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In mid-November, I decided to just stop it with fb. Stop scrolling, stop giving it part of my day, stop falling into the bickering trap and turn a totally blind eye to the fact that social media is actually blinding us all. Side note: if you think that people who complain about censorship are ridiculous babies, you may want to stop reading. Free speech is under attack and if you don’t see that, you’re walking with blinders on.
I had planned to give up fb, but ended up ditching all social media except LinkedIn. I just reigned in the amount of time spent there. There’s enough positivity being shared so I can filter through the ugliness and find professional benefit.
I appreciate it there. It seems everyone will listen to opposing opinion ~ when it’s backed up by fact and links to sources. What a novel concept, huh? Considering both sides of an argument before making up your mind. Rather than letting the news tell you how to feel.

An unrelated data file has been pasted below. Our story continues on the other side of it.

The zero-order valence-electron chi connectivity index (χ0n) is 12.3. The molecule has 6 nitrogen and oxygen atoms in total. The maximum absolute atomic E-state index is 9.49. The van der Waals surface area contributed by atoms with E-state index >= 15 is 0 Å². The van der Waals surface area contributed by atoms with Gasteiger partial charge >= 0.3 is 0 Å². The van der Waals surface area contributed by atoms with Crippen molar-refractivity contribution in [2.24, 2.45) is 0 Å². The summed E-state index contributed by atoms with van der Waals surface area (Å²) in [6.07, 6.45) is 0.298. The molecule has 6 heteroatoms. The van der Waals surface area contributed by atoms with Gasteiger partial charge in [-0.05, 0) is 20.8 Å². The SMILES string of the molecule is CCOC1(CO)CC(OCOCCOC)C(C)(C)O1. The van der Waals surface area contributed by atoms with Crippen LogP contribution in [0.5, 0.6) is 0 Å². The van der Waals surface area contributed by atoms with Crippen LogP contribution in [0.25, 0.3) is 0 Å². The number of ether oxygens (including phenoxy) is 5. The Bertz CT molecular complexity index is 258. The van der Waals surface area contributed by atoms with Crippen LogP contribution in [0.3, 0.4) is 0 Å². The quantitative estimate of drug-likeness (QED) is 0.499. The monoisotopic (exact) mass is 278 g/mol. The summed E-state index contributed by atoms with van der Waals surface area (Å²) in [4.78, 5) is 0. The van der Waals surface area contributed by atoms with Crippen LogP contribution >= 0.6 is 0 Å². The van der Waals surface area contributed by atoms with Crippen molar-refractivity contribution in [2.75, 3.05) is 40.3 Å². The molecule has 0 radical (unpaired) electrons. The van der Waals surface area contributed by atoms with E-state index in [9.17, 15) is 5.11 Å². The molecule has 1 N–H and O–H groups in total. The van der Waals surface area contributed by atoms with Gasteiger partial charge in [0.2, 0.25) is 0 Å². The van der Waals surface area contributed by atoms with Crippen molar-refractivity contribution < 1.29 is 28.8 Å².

Giving up social media was a suggestion from a friend, but become a personal experiment. I wasn’t planning to touch fb or ig again until December 1st. Another side note, fb and ig are little letters for symbolism. They are not important enough to be capitalized.
Let me back up a little. Ironically, t the night before my fast, I used fb to post link to a blog about how untrue, even rigged, I believe mainstream (and social) media to be. I published this post right before I signed out of the app, along with ig too. I just deleted twitter altogether, that app has been a trainwreck from the get go.
On November 12th, I said farewell for now to the social media giants.
Early on November 13 the fb fast was broken. My blog entry ruffled some feathers and I was alerted to a nasty-gram comment someone made. They’d taken the post as a personal affront because a spouse worked in media. Human nature kicked in and I had to see the comment for myself and by the time I signed in, a third friend had jumped on it, drawn a digital sword and chopped the head off the first person.
You can’t even have a civil opinion share on fb ~ someone always jumps down someone else’s throat. It’s madness. I felt it best to delete and carry on with the fast.